Raising multiple children is challenging and difficult at times in any type of family, but in blended families the obstacles parents must overcome can be even more challenging. A blended family is when a parent or parents raise a biological and adopted child together.
There are a plethora of issues blended families will face and numerous questions they’ll ask themselves as they begin to raise and continue to watch their children grow — Will I love my biological child as much as my adopted child?; How do I explain the difference between a biological mother and a birthmother?; How do I lessen the feeling of loss for both children? These are just a few of the many concerns adoptive parents may have. At times, the challenge may seem overbearing, but it can be overcome.
Adopting While Raising a Biological Child Preparing a birthchild for a sibling joining the family through adoption can be difficult, but parents in this situation have an advantage — they’re already raising a child so they have an idea of what to expect, says Elaine Frank, co-director of After Adoption and Parenting Services in Philadelphia, Pa. Although, Frank warns there is “one pitfall.”
“A 5-year-old wants a sibling and a baby is adopted,” she says. “Once the “honeymoon” period is over, parents must deal with normal parenting issues, such as sibling rivalry. The birthchild now says ‘Lets give her back.’”
During this situation, parents need to be sensitive and explain to the 5-year-old that the baby is staying without making the child feel guilty, Frank explains.
Rita Laws, who has worked in the adoption field for 25 years, understands this situation all too well. Laws is a consultant and volunteer for the National Adoption Center and the National Adoption Center for Adoptable Children. She lives in Oklahoma and has adopted nine children and has three biological children. This family is a melting potfilled with African American, mixed-race and special needs children. Laws says another situation that may cause conflict in the family is when the adopted child is older than the biological child. “Adopting a child older than your biological child can cause many problems,” she says. “Being the oldest is a unique thing. The oldest biological child is a born leader.”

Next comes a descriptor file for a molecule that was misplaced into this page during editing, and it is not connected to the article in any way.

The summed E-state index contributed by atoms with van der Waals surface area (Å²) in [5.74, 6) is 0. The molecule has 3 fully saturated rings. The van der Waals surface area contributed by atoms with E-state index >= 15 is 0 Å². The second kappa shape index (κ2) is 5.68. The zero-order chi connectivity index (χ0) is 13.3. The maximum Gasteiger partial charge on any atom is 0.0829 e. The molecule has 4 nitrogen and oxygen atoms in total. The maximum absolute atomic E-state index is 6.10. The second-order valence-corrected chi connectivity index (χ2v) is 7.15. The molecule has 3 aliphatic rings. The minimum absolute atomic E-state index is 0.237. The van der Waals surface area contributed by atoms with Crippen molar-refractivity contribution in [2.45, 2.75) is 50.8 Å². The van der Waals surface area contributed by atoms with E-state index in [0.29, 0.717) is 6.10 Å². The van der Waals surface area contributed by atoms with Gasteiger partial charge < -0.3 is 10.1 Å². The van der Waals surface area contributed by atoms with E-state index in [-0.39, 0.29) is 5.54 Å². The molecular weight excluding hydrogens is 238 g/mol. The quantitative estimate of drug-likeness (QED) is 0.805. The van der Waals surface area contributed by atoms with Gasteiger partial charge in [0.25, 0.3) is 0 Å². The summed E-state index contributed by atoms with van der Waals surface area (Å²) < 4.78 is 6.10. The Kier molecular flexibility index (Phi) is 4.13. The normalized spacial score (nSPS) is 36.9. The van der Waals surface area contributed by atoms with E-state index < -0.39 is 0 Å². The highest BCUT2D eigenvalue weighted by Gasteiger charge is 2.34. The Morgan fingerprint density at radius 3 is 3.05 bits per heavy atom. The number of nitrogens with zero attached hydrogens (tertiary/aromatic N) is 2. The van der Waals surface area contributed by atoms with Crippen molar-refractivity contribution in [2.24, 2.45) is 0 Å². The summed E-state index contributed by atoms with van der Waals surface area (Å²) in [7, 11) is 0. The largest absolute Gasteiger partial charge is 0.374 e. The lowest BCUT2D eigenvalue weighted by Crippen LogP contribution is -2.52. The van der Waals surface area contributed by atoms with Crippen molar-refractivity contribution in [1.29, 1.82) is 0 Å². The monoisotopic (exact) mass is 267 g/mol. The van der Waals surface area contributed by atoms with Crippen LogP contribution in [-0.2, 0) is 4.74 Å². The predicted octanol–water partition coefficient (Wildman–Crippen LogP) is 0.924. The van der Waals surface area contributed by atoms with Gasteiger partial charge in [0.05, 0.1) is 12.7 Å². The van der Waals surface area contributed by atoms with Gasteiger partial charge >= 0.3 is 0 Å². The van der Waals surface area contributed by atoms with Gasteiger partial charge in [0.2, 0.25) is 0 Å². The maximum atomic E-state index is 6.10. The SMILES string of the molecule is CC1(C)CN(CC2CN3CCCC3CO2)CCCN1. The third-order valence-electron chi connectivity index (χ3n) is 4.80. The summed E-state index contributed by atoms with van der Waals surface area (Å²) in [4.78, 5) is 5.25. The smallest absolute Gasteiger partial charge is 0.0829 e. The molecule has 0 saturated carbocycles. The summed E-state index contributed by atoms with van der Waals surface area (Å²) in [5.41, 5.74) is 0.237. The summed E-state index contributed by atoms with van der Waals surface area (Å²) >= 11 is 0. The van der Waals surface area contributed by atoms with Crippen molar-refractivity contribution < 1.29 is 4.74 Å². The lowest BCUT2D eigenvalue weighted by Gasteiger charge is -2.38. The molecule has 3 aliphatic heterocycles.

Laws’ biological daughter was 6 years old when she adopted a sibling group which includes a little girl older than her 6-year-old biological daughter. “The two firstborn females were duking it out for the next 12 years,” she says.
Laws suggests if adopting a child older than the biological child, make sure they’re about seven years apart in age. “When you take away a role, it causes a psychological toll, there’s total displacement,” she says.
To make the best of the situation, Laws tried explaining to the children that they are equally important and they both have a special and important role in the family. She would tell her biological child, “You are my first-born. We wouldn’t have other children if it weren’t for you.” “I told the adopted child that she is the oldest, and that is special, too,” Laws says.